UVB Exposure

The UVB irradiances and daily doses applied in this study were based on the data available from the patterns of UVB attenuation and daily UVB doses in oligotrophic water, including the Mediterranean (mainly in the summer) and in the Red Sea (all year round), and based on the UVB attenuation profiles obtained in fish farms located in the central Red Sea coast of Saudi Arabia (please see Supplementary Note for detailed information). Supplementary Table S1 resumes the main published literature that showed information regarding the UVB exposure in the water column in both the Mediterranean and the Red Sea. For example, in the Mediterranean during the summer, the UVB daily doses at the water surface can vary between 11 and 41 kJ m−2 d−1, and the biologically effective depths of UVB ranged from 4.9 (Z10% – 305 nm) and 16 (Z10% – 310 nm) m, reviewed by Tedetti and Sempéré (2006). In the central Red Sea, the mean annual daily doses of UVB (280–315 nm) in 2017 at 0, 2, 4, 6, 8, and 10 m were 33.10 ± 7.84, 16.52 ± 4.46, 8.30 ± 2.57, 4.18 ± 1.48, 2.13 ± 0.85, and 1.09 ± 0.50 kJ m−2 d−1, respectively (Overmans and Agustí, 2020). Supplementary Table S2 shows the profiles of UVB attenuation obtained during March 2018 were in two fish farms located in the central Red Sea coast of Saudi Arabia, Tharawat Seas Company (Ar Rayis, KSA), and Tabuk Fisheries Company (Al Muwaileh, KSA). The maximum depth that the cages reach in the farms mentioned above is around 10–14 m.

Taking into consideration all the collected and available data described above, seabream juveniles were exposed to three different treatments representing natural underwater UVB levels from the Mediterranean and the Red Sea, simulating UVB reduction throughout the water column: (i) high UVB (UVB-H, 0.4 W m−2, 11.9 kJ m−2 d−1), (ii) moderate UVB (UVB-M, 0.21 W m−2, 6.1 kJ m−2 d−1, 50% of the irradiance of UVB-H), and (iii) low UVB (UVB-L, 0.10 W m−2, 2.5 kJ m−2 d−1, 20% of the irradiance of UVB-H). One experimental treatment without UVB exposure was used as a control (Supplementary Figure S1). The three chosen treatments are representative of the UVB irradiance/dose received by fish farms in the Red Sea: UVB-H - levels corresponding to the UVB radiation between 2 and 5 m depth; UVB-M – levels corresponding to the UVB radiation between 5 and 7 m depth; and UVB-L – levels corresponding to the UVB radiation between 7 and 10 m depth.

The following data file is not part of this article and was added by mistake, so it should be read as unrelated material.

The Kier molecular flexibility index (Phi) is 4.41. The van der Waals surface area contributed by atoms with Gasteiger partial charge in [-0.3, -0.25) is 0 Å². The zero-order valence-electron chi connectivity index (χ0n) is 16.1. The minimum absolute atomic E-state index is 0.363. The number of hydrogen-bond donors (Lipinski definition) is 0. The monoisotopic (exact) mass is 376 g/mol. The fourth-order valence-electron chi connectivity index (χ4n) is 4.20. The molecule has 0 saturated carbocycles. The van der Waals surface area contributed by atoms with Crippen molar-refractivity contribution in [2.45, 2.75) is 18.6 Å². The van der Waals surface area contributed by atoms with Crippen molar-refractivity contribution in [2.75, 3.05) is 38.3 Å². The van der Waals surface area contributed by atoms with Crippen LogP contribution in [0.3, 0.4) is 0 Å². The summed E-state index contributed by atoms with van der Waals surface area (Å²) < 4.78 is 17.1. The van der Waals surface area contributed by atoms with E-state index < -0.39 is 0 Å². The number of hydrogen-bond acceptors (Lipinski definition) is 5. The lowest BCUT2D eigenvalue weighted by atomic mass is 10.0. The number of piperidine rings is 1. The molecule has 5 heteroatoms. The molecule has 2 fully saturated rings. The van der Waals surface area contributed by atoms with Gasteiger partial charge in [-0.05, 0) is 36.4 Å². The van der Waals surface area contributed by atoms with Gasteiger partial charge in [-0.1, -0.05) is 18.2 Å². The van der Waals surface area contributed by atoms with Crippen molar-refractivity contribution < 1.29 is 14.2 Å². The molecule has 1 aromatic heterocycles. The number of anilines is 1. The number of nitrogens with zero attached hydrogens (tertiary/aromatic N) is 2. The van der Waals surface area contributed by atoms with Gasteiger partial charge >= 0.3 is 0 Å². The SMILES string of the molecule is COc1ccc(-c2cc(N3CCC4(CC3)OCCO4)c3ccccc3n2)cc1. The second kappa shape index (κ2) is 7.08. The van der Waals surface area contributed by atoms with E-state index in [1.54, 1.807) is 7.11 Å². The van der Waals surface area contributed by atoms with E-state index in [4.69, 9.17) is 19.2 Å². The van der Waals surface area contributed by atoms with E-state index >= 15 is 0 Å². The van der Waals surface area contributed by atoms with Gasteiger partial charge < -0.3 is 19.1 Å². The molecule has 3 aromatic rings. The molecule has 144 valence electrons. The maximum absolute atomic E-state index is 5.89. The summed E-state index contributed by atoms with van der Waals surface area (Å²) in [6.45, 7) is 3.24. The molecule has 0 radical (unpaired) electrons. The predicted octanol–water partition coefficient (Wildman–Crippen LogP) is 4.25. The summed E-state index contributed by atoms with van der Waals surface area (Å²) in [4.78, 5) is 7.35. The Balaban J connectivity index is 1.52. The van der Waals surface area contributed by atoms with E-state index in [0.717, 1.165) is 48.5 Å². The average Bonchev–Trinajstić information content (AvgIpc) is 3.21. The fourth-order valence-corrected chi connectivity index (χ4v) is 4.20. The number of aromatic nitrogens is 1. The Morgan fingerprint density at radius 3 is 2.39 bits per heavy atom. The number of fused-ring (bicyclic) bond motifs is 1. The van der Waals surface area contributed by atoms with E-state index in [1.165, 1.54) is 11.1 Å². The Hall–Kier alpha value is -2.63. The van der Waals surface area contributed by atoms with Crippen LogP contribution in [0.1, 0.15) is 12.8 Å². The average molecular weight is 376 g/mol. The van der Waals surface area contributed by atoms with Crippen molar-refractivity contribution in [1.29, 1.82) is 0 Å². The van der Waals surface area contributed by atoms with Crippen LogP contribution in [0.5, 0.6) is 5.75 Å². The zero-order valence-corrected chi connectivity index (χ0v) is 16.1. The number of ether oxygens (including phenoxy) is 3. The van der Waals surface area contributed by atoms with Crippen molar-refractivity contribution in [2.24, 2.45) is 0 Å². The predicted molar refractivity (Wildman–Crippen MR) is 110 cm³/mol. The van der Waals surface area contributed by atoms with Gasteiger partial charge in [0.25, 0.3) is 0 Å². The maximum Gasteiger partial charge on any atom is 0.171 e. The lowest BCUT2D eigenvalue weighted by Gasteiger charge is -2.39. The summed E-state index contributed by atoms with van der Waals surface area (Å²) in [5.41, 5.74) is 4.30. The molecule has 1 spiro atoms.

A lighting system using TL20W/12RS UVB Broadband lamps (Philips, Germany) was designed to simulate the required daily UVB doses. The UVB Broadband TL lamps emitted radiation in the ‘B’ bandwidth of the UV spectrum (290–315 nm). Two UVB lamps were used in the UVB-H treatment, whereas only one UVB lamp was used in the UVB-M and UVB-L treatments. The lighting systems were covered with different layers of a mosquito net with a mesh size of about 2 mm to obtain the required UVB irradiation for each experimental group. In the control tanks, the same lighting system without UVB lamps was installed to achieve the same shade as that of the UVB treatments. The distance between the tanks and the lighting system was approximately 40 cm. Fish were exposed daily for 8 h to the three different UVB conditions (from 10.00 AM to 6.00 PM). The UVR penetrating the water was daily measured in the tanks at different positions daily, using an underwater PMA2100 data-logging radiometer (Solar LightTM, United States) fitted with a UVB (280–320 nm) sensor. Before starting the experiment, adhesive tape was applied to each tank to divide it into three equal zones (top, middle, and bottom) (Supplementary Figure S1). The UVB irradiance levels were determined by measuring the irradiance at nine distinct positions within the experimental tanks, and the mean values were used to calculate the daily UVB doses for each treatment. The UVB exposure trial lasted for 43 days, and the different cumulative radiation dosages were tested by sampling fish on day 1 (short-term) and day 44 (long-term) of the experiment.